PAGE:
Dirt road felt so easy to pedal along after the bumpy grass of the rail trail. I even enjoyed opening a few "bush gates" with their #8 wire and stick fastening systems. Bush ingenuity at it's best.
It seemed to take quite a while to work my way to Nanango. When I finally rolled into town my odometer was showing 76km and my legs felt like they had done more than that. I cruised into the roadhouse, ordering a burger, an iced coffee and a slice of cake. The burger hardly touched the side as I scarfed it down while perusing the map and watching some guy try to start his chainsaw for about five minutes.
For what reason I have no idea why. He got it out of the boot of his car, pulled and pulled and pulled on the started rope, then cursed and pulled some more. I was pissing myself inside as it was the exact same model as my chainsaw, which can be a bit temperamental. As he didn't even give me a g'day(probably because I looked like some pussy cyclist in my riding gear) I didn't offer any assistance. He eventually gave up, putting the saw back in the boot and driving off. This made me wonder why he had decided to start it in the park in the first place?!?
Getting the job done involved not seeing another soul for about 2 1/2 hours. Leaving East Nanango I waved to a dump truck driver and that was it until I rode up behind a guy on a horse after a loong time riding alone. Not that the scenery wasn't interesting. It was just my mind was playing the "what do you do if this breaks now" game. Silly mind! And I didn't have any beers to quieten it down with! Maybe I should put a hip flask on the shopping list as well? Or perhaps learn to recite some Banjo Patterson or Henry Lawson as I pedal along. That would be more constructive.....
I then came to the hill that made me choose to do this loop in a clockwise direction. Initially I was inclined to attack it anti-clockwise but on closer inspection of the elevation profile(via Neil's mapping tutorial) I decided against going up the climb. Bombing down looked much more fun only I didn't account for the stupid cattle that were on the road though. They wouldn't run off the road, instead trotting along the road meaning I had to ride the brakes for several kilometres before they tried the tactic of moving away from the road, not along it to escape me!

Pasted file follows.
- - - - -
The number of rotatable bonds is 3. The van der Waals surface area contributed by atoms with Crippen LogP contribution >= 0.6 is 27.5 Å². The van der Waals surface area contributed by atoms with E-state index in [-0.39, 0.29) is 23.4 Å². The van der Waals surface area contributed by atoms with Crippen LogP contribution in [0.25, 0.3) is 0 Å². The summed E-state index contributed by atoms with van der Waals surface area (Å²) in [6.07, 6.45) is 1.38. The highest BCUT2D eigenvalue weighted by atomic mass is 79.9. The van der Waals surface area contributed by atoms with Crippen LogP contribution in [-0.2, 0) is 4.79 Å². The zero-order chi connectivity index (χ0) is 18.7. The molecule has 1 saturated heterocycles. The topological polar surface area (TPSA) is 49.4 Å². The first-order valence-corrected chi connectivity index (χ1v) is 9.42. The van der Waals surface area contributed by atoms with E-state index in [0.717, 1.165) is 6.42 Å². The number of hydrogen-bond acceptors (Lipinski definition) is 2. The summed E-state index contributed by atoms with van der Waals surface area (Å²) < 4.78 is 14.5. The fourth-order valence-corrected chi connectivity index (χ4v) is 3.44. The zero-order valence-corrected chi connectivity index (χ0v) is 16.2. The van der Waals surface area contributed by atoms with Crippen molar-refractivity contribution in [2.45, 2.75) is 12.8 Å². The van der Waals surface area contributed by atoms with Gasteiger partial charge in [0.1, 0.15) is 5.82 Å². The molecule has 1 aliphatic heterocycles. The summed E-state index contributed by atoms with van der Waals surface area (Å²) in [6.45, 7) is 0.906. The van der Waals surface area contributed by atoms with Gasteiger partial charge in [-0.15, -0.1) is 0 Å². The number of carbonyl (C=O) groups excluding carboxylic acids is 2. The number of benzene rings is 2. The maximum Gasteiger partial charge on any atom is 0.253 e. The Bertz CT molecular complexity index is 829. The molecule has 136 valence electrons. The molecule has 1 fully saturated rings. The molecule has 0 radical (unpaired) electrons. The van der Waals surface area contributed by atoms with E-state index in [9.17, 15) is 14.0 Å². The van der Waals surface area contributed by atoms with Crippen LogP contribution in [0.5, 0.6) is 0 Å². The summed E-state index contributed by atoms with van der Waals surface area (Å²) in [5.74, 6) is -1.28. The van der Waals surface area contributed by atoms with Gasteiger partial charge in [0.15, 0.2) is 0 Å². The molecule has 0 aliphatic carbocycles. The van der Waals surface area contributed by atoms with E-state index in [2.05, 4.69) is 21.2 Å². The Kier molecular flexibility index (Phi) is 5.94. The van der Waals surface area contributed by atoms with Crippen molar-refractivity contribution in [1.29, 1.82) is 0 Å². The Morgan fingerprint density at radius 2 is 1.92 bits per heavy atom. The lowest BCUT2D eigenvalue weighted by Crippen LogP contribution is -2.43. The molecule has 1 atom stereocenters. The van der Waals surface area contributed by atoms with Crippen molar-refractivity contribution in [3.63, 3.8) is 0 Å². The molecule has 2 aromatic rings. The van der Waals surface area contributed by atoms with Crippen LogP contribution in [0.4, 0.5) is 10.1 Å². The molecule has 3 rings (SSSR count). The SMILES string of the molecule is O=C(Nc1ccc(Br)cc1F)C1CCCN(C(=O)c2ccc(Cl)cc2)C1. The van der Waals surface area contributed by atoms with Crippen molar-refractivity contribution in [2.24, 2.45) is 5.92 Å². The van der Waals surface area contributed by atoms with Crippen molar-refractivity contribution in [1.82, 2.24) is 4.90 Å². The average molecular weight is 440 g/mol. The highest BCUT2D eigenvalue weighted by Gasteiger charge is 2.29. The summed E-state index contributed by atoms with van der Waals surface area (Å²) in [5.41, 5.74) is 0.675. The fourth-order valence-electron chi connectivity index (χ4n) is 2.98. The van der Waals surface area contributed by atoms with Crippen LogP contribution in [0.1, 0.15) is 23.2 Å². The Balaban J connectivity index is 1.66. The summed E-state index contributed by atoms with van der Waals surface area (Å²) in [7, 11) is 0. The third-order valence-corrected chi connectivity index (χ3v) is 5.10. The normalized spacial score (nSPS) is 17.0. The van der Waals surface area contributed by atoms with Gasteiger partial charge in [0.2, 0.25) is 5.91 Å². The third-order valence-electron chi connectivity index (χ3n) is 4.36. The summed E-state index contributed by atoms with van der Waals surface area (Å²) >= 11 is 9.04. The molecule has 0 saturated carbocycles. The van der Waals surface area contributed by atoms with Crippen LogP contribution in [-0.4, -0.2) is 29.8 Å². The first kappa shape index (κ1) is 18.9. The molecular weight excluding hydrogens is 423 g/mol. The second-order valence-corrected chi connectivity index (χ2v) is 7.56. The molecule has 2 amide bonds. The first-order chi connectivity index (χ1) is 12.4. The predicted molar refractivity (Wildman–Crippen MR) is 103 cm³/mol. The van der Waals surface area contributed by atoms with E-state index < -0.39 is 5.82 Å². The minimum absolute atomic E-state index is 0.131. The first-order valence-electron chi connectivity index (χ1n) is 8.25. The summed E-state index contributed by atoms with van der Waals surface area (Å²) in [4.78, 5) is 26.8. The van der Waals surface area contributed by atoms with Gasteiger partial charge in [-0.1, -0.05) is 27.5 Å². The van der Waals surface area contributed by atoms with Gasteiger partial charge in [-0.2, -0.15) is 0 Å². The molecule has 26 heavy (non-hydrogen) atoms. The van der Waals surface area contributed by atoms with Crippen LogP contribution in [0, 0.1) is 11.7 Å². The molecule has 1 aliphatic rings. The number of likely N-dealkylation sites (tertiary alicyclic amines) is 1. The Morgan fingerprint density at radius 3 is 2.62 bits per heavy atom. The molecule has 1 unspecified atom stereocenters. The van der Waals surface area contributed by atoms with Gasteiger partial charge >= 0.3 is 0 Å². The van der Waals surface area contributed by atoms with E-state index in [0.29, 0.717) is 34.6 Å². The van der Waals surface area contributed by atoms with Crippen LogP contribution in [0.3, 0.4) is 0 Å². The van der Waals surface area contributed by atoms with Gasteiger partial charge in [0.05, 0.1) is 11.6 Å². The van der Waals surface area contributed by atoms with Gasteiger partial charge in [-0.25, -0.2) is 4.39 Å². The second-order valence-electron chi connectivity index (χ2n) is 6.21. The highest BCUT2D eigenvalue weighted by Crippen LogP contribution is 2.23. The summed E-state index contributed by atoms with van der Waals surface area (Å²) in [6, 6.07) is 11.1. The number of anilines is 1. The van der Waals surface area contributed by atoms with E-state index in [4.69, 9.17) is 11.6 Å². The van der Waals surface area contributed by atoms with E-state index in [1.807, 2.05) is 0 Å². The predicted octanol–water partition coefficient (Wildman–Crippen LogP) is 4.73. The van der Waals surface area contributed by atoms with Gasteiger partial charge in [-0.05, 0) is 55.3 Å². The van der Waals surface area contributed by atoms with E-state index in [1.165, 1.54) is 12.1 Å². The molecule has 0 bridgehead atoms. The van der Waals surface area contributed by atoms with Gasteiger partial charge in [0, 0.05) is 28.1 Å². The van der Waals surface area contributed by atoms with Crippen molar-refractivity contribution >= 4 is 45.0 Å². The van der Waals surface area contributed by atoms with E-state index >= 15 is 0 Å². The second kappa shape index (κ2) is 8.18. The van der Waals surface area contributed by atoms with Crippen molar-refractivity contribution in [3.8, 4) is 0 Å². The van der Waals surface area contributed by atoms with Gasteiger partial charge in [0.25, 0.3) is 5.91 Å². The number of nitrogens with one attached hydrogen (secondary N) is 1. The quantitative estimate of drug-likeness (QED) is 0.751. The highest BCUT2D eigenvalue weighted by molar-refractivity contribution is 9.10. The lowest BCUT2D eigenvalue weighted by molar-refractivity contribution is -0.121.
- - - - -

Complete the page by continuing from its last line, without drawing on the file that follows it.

Now I was pointing in the direction of the car, along Branch Creek Rd. I was just unsure of exactly how far I had to go. Nothing for it but to keep turning the pedals.
And turn them I did. The hill slide by on both sides. I crossed numerous low level crossings. Most with no water over the road. It was easy going that gave me time to concentrate on the sore bits of my body. The slight saddle discomfort rose. The sore palms got sorer. Every little niggle, ache or pain seemed to be getting magnified out of proportion.
I crossed the most stupid "only in Queensland" cattle grid that was angled across the roadway. It was like they built it to deliberately trying to catch motorists out.
I met a young guy on a horse tending some cattle at one of the creek crossings and chatted to him for a few minutes. To my coastal eye it was looking dry out this way but he corrected me by saying things were actually pretty green for the time of year.
I decided to stop and have the piece of cake that I had been carrying for the last 50km for afternoon tea. I had been working hard and boy, did it taste good!!
The sun was getting low in the sky by now and it was with some relief that I came to the intersection of Monsildale Rd. I knew it was only 13km(8mi) onwards to the car from this point. Phew!
Turning on my lights I found that I had lost another tail light! Bugger me, that is the third one that has jumped ship and I haven't had one long enough to run it's original battery flat! Time to try something other than a Basta Super Flash I think.
I rolled through Linville at pretty much top speed and made it back to Moore right on last light.
That was a pretty long day in the saddle but I was stoked on so many levels! One, I had made it. Two, my bike had performed flawlessly. Three, my GPS had not doublecrossed me in the middle of nowhere. Four, apart from my Nanango burger, iced coffee and cake all I had eaten was a small bag of nuts and two protein bars for the day and I wasn't feeling hungry or (totally)spent at all. All bloody good outcomes from a training ride of this magnitude and very pleasing to see that my preparation kept up with my ambitions this time.
Total stats for the ride are here.
While my average moving speed was a pleasing 18km/h(11mph), for the life of me I can't seem to get my overall average speed above 15km/h(9mph) no matter how long or short the ride is. Perhaps that can be my next goal to rest less.....?!
Cheers and thanks for checkin' in.